Why did we develop the CORA model
IT landscapes are becoming more and more complex, containing systems developed for decades containing multiple vendor components and technologies. Current and future business needs require flexibility (within compliancy boundaries) and agility in support of IT. In order to challenge this in a comprehensive and cost-effective way it is necessary to improve the control over the IT landscape:
- on both enterprise as well as project implementation level;
- with the focus on a heterogeneous IT landscape (e.g. Packaged Based Solutions, Custom Software Development, different technologies and software architecture styles);
- for the complete lifecycle of IT solutions (i.e. design-, run- and change time);
- between enterprises & social networks.
Today architecture based approaches, including reference models, exist to enable this improvement. Because they all have difficulties to take these demands into account simultaneously we've developed the COmmon Reference Architecture (CORA).
CORA Model Overview
Architecture defines an integrated and highly structured instrument to align Business & IT. Architecture can be performed on an enterprise level (Enterprise Architecture) and a individual project or program level (Solution Architecture). In practice we see that a gap exists between the two. Often Solution/Software Architects perform their work with no relationship to an already existing Enterprise Architecture. The reason is that Enterprise Architecture generally is too abstract to be used on a Solution Architecture level.
The CORA model describes elements with their interactions and principles at an Enterprise Architecture level in such a way that the different architecture styles, such as N-tier, Service Oriented and Resource Oriented, can be fitted in. With the help of the CORA model a reference Software Architecture or detailed technology architecture can be created from a total IT landscape point of view. This forms the basis from which Solution Architects of individual projects within the portfolio can be derived and detailed.
Using CORA is especially important when software from more than one vendor is being used. The reason is that many vendors deliver their own reference architecture which is aimed at their own product stack. This leaves little room for including other vendor products or even their own 'legacy' stack and applies even more when dealing with an environment containing a mixture of Package Based and Custom Software Solutions. The CORA is a vendor agnostic model. Mapping a vendor architecture to the CORA helps to better understand the vendor architecture itself. Five vendor architectures have been mapped against the CORA so far.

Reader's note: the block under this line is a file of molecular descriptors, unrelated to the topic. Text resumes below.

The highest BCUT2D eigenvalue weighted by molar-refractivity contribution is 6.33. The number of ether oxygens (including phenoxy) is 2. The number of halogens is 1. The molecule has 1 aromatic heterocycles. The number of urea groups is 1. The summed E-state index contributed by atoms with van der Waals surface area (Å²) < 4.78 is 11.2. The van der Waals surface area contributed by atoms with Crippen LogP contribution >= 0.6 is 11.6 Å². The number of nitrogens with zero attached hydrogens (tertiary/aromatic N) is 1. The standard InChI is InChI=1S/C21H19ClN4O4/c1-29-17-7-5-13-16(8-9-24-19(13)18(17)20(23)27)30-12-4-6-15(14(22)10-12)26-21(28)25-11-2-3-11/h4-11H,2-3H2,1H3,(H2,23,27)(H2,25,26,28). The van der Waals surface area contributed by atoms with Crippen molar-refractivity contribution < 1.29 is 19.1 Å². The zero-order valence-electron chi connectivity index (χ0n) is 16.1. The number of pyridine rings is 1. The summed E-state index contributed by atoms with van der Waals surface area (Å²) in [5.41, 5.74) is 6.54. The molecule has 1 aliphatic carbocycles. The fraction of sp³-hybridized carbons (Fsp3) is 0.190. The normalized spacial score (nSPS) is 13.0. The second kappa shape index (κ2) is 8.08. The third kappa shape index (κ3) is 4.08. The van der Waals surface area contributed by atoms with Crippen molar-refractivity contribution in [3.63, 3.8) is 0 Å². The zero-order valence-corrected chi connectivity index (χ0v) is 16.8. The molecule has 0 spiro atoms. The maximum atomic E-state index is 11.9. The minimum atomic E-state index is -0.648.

Summarizing, the CORA mode divides an IT landscape into different (blue) layers and (green) elements and:
- provides insight in the way an IT landscape can support both business flexibility and compliancy boundaries by using several distributed ‘architecture styles’ (N-Tier, Service Oriented, Resource Oriented) simultaneously;
- can be used at different levels (Enterprise level, project implementation level) and to design and implement functions with a mixture of ‘architecture styles’ on the best fitted platform available (or planned);
- have a relationship with vendor specific reference architectures so that different technologies can be fitted in and vendor-specific functions can be properly allocated across a hybrid IT-landscape.
This way the CORA introduces a quality instrument to be used at different levels, regardless of architecture style and vendor-specific implementations and effectively enable transformation.
The elements of the CORA model form the basis for identifying functional needs in a structured way and translating it into IT components and technologies. This is irrespective whether this is custom made, package based or obtained as a service from elsewhere in the Enterprise IT landscape. The result is used by the project teams (including the implementation, infrastructure and governance teams) to enable a predictable implementation of the proposed solution. On project level the CORA model can be used by the software architect of the project team to create an architectural view of the components to be built (e.g. within a RUP or Agile project). Another option to use the CORA model is to map a bought component onto the layered architecture (e.g. a Packaged Based Solution).
- Assessing IT solutions with CORA
- CORA and Archimate
- Architecture Styles and CORA
- ERP and PaaS
- CORA and Application Lifecycles
- CORA Methodology (Project level)
- The roadmap for Fusion Applications, CORA is there to help
- Technovisions "Sector-as-a-Service" mapped
- Business Logic and the CORA Model, Part II
- CORA and Cloud Computing: Static versus Dynamic View
- Technovisions "Thriving on Data" mapped
- CORA Foundation
- Business Logic and the CORA Model, Part I
- CORA and IBM
- CORA and Microsoft
- CORA and Cloud Computing: Overview
- Technovisions "Process-on-the-Fly" mapped onto CORA
- Risk aware design: using CORA to investigate an IT solution
- A ROA based iPhone App for SAP: Part II
- A ROA based iPhone App for SAP: Part I
- Technovisions "We Collaborate" mapped onto CORA
- SAP platform decomposition with CORA: SOA/ROA style
- 'Why' Driven Solution crafting
- CORA and TOGAF
- SAP platform decomposition with CORA: N-tier style
- Requirements for CORA
- CORA and Oracle
- Technovisions "You Experience" mapped onto CORA
- CORA and SAP
- CORA in action: design guidelines to implement repositories
- The basis of all, your data
- CORA and IAF
- Technovision and CORA - Overview
- The importance of an Integration layer